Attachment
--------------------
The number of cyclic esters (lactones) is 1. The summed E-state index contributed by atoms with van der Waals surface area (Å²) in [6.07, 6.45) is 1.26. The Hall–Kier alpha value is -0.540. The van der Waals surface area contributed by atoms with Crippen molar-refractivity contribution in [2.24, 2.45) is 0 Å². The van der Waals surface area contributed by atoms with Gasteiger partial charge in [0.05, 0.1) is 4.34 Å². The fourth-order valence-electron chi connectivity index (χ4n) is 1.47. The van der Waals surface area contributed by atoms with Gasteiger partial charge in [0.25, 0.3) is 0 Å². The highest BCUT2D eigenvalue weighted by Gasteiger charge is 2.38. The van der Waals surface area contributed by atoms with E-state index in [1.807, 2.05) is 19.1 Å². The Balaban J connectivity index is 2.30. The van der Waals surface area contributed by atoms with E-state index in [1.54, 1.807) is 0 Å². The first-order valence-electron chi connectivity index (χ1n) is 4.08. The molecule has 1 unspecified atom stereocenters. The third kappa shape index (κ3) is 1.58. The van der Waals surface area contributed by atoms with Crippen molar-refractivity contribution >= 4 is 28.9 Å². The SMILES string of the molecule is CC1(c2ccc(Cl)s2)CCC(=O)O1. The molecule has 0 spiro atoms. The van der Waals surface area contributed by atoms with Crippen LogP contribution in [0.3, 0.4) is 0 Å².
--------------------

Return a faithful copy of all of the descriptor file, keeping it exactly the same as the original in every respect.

The number of cyclic esters (lactones) is 1. The summed E-state index contributed by atoms with van der Waals surface area (Å²) in [6.07, 6.45) is 1.26. The Hall–Kier alpha value is -0.540. The van der Waals surface area contributed by atoms with Crippen molar-refractivity contribution in [2.24, 2.45) is 0 Å². The van der Waals surface area contributed by atoms with Gasteiger partial charge in [0.05, 0.1) is 4.34 Å². The fourth-order valence-electron chi connectivity index (χ4n) is 1.47. The van der Waals surface area contributed by atoms with Gasteiger partial charge in [0.25, 0.3) is 0 Å². The highest BCUT2D eigenvalue weighted by Gasteiger charge is 2.38. The van der Waals surface area contributed by atoms with E-state index in [1.807, 2.05) is 19.1 Å². The Balaban J connectivity index is 2.30. The van der Waals surface area contributed by atoms with E-state index in [1.54, 1.807) is 0 Å². The first-order valence-electron chi connectivity index (χ1n) is 4.08. The molecule has 1 unspecified atom stereocenters. The third kappa shape index (κ3) is 1.58. The van der Waals surface area contributed by atoms with Crippen molar-refractivity contribution >= 4 is 28.9 Å². The SMILES string of the molecule is CC1(c2ccc(Cl)s2)CCC(=O)O1. The molecule has 0 spiro atoms. The van der Waals surface area contributed by atoms with Crippen LogP contribution in [0.3, 0.4) is 0 Å².